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Intractable Rare Dis Res. 2019 May;8(2):134-137. doi: 10.5582/irdr.2019.01060.

Heart rate variability in a patient with alternating hemiplegia.

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Department of Rehabilitation, Ichinomiya Medical Treatment & Habilitation Center, Ichinomiya, Japan.
Department of Anesthesiology, National Center for Geriatrics and Gerontology, Obu, Japan.
Department of Internal Medicine, Bisai Kinen Hospital, Ichinomiya, Japan.
Department of Pediatrics and Central Research Institute for the Molecular Pathomechanisms of Epilepsy, Fukuoka University School of Medicine, Fukuoka, Japan.


Alternating hemiplegia of childhood (AHC) is a rare disorder characterized by repetitive episodes of transient hemiplegia. Although autonomic nervous system dysfunction is believed to be associated with AHC, there are no reports of heart rate variability (HRV) in patients with AHC. In the current study, we analyzed HRV in a 20-year-old female with this disorder. The frequency of paralytic attacks have decreased since the patient was a teenager, compared to when she was < ten years old; however, as a 20-year-old, she still experiences paralytic attacks several times per month to more than ten times per month. Thus far, she has only suffered paralytic attacks and no epileptic seizures. Using Sanger sequencing, Gly947Arg (2839G>A) in the sodium-potassium (Na+/K+)-ATPaseα3 subunit gene (ATP1A3) was confirmed from her blood sample. An elevated heart rate lasting one to two minutes and sometimes longer, was primarily observed at night while the patient was sleeping. Large fluctuations in HRV, including low- and high- frequency components, were primarily observed while the patient was sleeping but suppressed during paralytic attacks. These results confirm the presence of an autonomic nervous system disorder in AHC. Because large variation of the autonomic nervous function was observed at night, the pathophysiological function should be investigated for 24 hours.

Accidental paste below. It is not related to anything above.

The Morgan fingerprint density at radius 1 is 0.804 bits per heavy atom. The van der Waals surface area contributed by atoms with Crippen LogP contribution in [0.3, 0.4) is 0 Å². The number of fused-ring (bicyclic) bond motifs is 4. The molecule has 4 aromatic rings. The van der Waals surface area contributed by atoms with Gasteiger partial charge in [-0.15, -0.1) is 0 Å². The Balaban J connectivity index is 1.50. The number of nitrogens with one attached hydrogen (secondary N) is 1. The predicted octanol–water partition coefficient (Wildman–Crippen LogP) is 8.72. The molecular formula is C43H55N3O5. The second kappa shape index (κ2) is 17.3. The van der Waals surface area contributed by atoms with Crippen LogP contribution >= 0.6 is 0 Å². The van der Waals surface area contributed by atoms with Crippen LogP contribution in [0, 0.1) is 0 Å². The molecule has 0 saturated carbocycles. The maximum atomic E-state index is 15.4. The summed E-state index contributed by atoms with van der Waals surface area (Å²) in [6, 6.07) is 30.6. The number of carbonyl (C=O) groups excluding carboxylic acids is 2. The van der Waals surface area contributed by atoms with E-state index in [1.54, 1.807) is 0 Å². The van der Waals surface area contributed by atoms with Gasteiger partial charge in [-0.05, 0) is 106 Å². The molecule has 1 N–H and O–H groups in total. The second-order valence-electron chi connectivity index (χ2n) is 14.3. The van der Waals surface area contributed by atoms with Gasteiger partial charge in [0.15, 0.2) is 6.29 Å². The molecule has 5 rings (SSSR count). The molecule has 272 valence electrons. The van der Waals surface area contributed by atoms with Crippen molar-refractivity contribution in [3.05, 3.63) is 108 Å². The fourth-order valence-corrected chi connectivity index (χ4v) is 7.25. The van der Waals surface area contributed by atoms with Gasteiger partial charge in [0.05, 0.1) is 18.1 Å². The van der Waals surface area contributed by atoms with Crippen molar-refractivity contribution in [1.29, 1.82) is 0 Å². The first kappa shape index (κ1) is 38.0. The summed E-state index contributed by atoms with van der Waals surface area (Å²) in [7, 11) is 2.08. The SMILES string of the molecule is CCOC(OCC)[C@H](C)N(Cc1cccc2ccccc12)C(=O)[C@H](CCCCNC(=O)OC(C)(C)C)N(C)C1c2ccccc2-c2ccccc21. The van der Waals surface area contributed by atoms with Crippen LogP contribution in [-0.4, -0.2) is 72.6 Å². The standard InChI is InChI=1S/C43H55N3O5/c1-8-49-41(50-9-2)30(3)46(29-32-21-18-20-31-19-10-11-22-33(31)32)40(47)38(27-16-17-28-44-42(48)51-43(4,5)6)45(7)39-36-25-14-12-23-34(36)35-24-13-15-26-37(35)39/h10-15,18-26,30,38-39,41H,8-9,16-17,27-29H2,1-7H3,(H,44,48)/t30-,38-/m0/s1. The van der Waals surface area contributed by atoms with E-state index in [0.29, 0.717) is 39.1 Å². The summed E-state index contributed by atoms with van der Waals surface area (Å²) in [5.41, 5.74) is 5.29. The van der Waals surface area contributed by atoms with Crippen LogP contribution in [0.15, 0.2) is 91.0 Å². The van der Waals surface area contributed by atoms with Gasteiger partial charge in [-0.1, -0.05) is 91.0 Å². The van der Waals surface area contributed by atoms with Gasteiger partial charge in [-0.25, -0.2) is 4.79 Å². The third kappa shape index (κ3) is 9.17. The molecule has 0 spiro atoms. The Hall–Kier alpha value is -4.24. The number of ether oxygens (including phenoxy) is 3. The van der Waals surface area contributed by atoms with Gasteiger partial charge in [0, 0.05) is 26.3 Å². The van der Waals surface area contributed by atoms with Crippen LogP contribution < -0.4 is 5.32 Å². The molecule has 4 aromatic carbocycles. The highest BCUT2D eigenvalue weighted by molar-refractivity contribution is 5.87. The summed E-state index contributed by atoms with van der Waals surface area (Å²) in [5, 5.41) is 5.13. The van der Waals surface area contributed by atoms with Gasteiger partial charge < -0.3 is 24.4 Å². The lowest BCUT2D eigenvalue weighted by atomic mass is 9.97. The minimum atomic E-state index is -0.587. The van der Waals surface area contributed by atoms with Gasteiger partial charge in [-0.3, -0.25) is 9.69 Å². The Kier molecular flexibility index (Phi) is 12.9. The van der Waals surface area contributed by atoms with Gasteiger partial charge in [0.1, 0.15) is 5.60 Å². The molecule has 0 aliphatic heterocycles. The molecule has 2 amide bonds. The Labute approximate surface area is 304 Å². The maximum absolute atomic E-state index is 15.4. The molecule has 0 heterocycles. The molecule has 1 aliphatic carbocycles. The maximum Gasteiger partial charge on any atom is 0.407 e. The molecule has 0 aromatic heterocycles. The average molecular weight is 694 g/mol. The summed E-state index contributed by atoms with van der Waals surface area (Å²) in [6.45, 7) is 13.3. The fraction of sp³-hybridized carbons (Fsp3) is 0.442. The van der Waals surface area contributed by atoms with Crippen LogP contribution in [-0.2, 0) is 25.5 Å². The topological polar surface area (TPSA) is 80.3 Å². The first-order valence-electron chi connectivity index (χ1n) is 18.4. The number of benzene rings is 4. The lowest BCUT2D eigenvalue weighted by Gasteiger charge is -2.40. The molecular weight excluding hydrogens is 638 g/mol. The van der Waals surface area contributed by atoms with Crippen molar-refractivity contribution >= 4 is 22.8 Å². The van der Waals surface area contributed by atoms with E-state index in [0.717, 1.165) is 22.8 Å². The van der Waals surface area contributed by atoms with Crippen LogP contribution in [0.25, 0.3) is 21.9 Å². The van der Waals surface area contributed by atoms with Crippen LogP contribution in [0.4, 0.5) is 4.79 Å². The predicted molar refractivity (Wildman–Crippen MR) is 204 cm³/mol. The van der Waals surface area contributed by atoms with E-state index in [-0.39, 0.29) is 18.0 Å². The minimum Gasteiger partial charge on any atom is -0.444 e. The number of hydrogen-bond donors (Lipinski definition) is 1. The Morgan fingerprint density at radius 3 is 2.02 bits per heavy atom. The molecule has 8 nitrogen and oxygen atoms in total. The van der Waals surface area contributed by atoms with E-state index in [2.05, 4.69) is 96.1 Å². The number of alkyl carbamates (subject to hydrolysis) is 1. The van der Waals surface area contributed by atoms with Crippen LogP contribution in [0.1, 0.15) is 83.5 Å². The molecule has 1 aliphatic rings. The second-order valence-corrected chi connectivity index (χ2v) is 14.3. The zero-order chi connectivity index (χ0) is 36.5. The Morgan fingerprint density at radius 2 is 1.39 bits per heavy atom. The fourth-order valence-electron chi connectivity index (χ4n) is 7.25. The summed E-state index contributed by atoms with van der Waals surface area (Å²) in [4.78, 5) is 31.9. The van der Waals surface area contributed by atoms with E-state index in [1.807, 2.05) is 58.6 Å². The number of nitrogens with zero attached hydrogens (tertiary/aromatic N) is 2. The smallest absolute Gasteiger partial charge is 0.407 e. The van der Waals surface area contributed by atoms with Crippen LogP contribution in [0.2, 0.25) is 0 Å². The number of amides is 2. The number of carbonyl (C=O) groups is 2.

Transient hemiplegia; abnormal eye position; autonomic nervous dysfunction; paralytic attack

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